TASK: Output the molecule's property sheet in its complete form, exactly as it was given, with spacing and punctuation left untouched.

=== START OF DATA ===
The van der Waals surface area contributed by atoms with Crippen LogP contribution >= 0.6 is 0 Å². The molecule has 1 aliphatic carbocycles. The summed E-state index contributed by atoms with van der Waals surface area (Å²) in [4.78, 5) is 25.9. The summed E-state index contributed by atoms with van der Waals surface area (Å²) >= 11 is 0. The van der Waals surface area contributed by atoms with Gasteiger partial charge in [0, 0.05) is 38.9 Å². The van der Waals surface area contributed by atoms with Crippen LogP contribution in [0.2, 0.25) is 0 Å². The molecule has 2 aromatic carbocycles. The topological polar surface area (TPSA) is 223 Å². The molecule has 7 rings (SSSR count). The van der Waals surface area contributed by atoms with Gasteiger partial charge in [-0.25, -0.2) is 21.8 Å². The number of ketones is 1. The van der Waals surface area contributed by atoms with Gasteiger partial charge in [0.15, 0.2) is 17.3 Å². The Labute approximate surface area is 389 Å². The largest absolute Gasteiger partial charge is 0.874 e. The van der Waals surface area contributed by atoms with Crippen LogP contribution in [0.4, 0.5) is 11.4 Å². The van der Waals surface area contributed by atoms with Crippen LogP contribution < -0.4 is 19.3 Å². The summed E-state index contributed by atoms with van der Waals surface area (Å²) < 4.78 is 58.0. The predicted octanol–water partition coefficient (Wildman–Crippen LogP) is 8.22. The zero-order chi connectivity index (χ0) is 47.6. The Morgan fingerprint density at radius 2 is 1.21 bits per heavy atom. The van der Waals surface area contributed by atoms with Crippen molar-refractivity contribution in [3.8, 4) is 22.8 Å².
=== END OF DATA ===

The van der Waals surface area contributed by atoms with Crippen LogP contribution >= 0.6 is 0 Å². The molecule has 1 aliphatic carbocycles. The summed E-state index contributed by atoms with van der Waals surface area (Å²) in [4.78, 5) is 25.9. The summed E-state index contributed by atoms with van der Waals surface area (Å²) >= 11 is 0. The van der Waals surface area contributed by atoms with Gasteiger partial charge in [0, 0.05) is 38.9 Å². The van der Waals surface area contributed by atoms with Crippen LogP contribution in [0.2, 0.25) is 0 Å². The molecule has 2 aromatic carbocycles. The topological polar surface area (TPSA) is 223 Å². The molecule has 7 rings (SSSR count). The van der Waals surface area contributed by atoms with Gasteiger partial charge in [-0.25, -0.2) is 21.8 Å². The number of ketones is 1. The van der Waals surface area contributed by atoms with Gasteiger partial charge in [0.15, 0.2) is 17.3 Å². The Labute approximate surface area is 389 Å². The largest absolute Gasteiger partial charge is 0.874 e. The van der Waals surface area contributed by atoms with Crippen LogP contribution in [0.4, 0.5) is 11.4 Å². The van der Waals surface area contributed by atoms with Crippen LogP contribution < -0.4 is 19.3 Å². The summed E-state index contributed by atoms with van der Waals surface area (Å²) < 4.78 is 58.0. The predicted octanol–water partition coefficient (Wildman–Crippen LogP) is 8.22. The zero-order chi connectivity index (χ0) is 47.6. The Morgan fingerprint density at radius 2 is 1.21 bits per heavy atom. The van der Waals surface area contributed by atoms with Crippen molar-refractivity contribution in [3.8, 4) is 22.8 Å².